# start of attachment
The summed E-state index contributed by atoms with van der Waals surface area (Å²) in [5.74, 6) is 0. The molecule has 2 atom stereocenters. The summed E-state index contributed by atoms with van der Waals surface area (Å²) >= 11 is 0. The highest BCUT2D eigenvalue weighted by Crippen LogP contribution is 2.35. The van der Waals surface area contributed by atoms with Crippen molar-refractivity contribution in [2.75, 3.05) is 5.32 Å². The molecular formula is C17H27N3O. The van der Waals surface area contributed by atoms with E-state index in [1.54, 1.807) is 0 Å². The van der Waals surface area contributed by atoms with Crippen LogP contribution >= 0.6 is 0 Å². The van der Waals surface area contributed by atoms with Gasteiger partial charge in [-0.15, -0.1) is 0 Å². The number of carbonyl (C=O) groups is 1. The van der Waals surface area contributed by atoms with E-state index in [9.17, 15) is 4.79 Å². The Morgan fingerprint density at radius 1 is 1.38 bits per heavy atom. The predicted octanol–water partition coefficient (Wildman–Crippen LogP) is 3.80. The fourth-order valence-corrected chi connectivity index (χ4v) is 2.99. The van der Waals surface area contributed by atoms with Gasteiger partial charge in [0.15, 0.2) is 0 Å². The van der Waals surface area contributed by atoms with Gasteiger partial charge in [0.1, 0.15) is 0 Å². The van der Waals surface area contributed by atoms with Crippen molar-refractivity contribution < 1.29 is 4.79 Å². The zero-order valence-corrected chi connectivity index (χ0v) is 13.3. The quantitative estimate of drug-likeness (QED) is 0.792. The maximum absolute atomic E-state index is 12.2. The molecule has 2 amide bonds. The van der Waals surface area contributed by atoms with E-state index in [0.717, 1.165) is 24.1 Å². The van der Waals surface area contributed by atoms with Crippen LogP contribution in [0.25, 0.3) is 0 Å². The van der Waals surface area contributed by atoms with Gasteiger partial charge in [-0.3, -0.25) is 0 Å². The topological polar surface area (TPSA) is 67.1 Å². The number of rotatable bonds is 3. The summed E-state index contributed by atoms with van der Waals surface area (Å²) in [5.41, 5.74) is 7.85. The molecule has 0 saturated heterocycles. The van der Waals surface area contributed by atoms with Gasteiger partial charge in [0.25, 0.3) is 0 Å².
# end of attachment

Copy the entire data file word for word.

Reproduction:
The summed E-state index contributed by atoms with van der Waals surface area (Å²) in [5.74, 6) is 0. The molecule has 2 atom stereocenters. The summed E-state index contributed by atoms with van der Waals surface area (Å²) >= 11 is 0. The highest BCUT2D eigenvalue weighted by Crippen LogP contribution is 2.35. The van der Waals surface area contributed by atoms with Crippen molar-refractivity contribution in [2.75, 3.05) is 5.32 Å². The molecular formula is C17H27N3O. The van der Waals surface area contributed by atoms with E-state index in [1.54, 1.807) is 0 Å². The van der Waals surface area contributed by atoms with Crippen LogP contribution >= 0.6 is 0 Å². The van der Waals surface area contributed by atoms with Gasteiger partial charge in [-0.15, -0.1) is 0 Å². The number of carbonyl (C=O) groups is 1. The van der Waals surface area contributed by atoms with E-state index in [9.17, 15) is 4.79 Å². The Morgan fingerprint density at radius 1 is 1.38 bits per heavy atom. The predicted octanol–water partition coefficient (Wildman–Crippen LogP) is 3.80. The fourth-order valence-corrected chi connectivity index (χ4v) is 2.99. The van der Waals surface area contributed by atoms with Gasteiger partial charge in [0.15, 0.2) is 0 Å². The van der Waals surface area contributed by atoms with Gasteiger partial charge in [0.1, 0.15) is 0 Å². The van der Waals surface area contributed by atoms with Crippen molar-refractivity contribution < 1.29 is 4.79 Å². The zero-order valence-corrected chi connectivity index (χ0v) is 13.3. The quantitative estimate of drug-likeness (QED) is 0.792. The maximum absolute atomic E-state index is 12.2. The molecule has 2 amide bonds. The van der Waals surface area contributed by atoms with E-state index in [0.717, 1.165) is 24.1 Å². The van der Waals surface area contributed by atoms with Crippen LogP contribution in [0.25, 0.3) is 0 Å². The van der Waals surface area contributed by atoms with Gasteiger partial charge in [-0.3, -0.25) is 0 Å². The topological polar surface area (TPSA) is 67.1 Å². The number of rotatable bonds is 3. The summed E-state index contributed by atoms with van der Waals surface area (Å²) in [5.41, 5.74) is 7.85. The molecule has 0 saturated heterocycles. The van der Waals surface area contributed by atoms with Gasteiger partial charge in [0.25, 0.3) is 0 Å².